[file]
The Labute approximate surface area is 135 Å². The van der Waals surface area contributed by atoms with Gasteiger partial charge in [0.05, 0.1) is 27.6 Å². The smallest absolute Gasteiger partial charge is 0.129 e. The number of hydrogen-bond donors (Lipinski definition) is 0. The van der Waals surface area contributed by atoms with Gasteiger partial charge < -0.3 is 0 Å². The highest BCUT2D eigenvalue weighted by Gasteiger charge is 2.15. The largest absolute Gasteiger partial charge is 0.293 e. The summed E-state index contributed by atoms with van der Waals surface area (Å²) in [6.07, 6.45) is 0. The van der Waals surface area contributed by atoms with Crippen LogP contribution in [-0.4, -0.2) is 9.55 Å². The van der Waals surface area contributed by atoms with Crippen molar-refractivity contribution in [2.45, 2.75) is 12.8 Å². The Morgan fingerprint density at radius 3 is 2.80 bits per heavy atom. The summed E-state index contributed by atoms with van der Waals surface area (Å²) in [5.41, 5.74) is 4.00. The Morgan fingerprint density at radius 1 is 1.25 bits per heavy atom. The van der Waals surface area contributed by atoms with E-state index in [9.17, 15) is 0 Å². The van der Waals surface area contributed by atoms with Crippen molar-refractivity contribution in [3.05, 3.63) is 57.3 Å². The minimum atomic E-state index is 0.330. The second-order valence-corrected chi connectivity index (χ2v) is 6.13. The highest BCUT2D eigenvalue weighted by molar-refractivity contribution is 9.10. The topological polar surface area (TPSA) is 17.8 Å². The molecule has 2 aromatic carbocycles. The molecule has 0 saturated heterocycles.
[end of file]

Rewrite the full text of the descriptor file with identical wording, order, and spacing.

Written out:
The Labute approximate surface area is 135 Å². The van der Waals surface area contributed by atoms with Gasteiger partial charge in [0.05, 0.1) is 27.6 Å². The smallest absolute Gasteiger partial charge is 0.129 e. The number of hydrogen-bond donors (Lipinski definition) is 0. The van der Waals surface area contributed by atoms with Gasteiger partial charge < -0.3 is 0 Å². The highest BCUT2D eigenvalue weighted by Gasteiger charge is 2.15. The largest absolute Gasteiger partial charge is 0.293 e. The summed E-state index contributed by atoms with van der Waals surface area (Å²) in [6.07, 6.45) is 0. The van der Waals surface area contributed by atoms with Crippen LogP contribution in [-0.4, -0.2) is 9.55 Å². The van der Waals surface area contributed by atoms with Crippen molar-refractivity contribution in [2.45, 2.75) is 12.8 Å². The Morgan fingerprint density at radius 3 is 2.80 bits per heavy atom. The summed E-state index contributed by atoms with van der Waals surface area (Å²) in [5.41, 5.74) is 4.00. The Morgan fingerprint density at radius 1 is 1.25 bits per heavy atom. The van der Waals surface area contributed by atoms with E-state index in [9.17, 15) is 0 Å². The van der Waals surface area contributed by atoms with Crippen molar-refractivity contribution in [3.05, 3.63) is 57.3 Å². The minimum atomic E-state index is 0.330. The second-order valence-corrected chi connectivity index (χ2v) is 6.13. The highest BCUT2D eigenvalue weighted by molar-refractivity contribution is 9.10. The topological polar surface area (TPSA) is 17.8 Å². The molecule has 2 aromatic carbocycles. The molecule has 0 saturated heterocycles.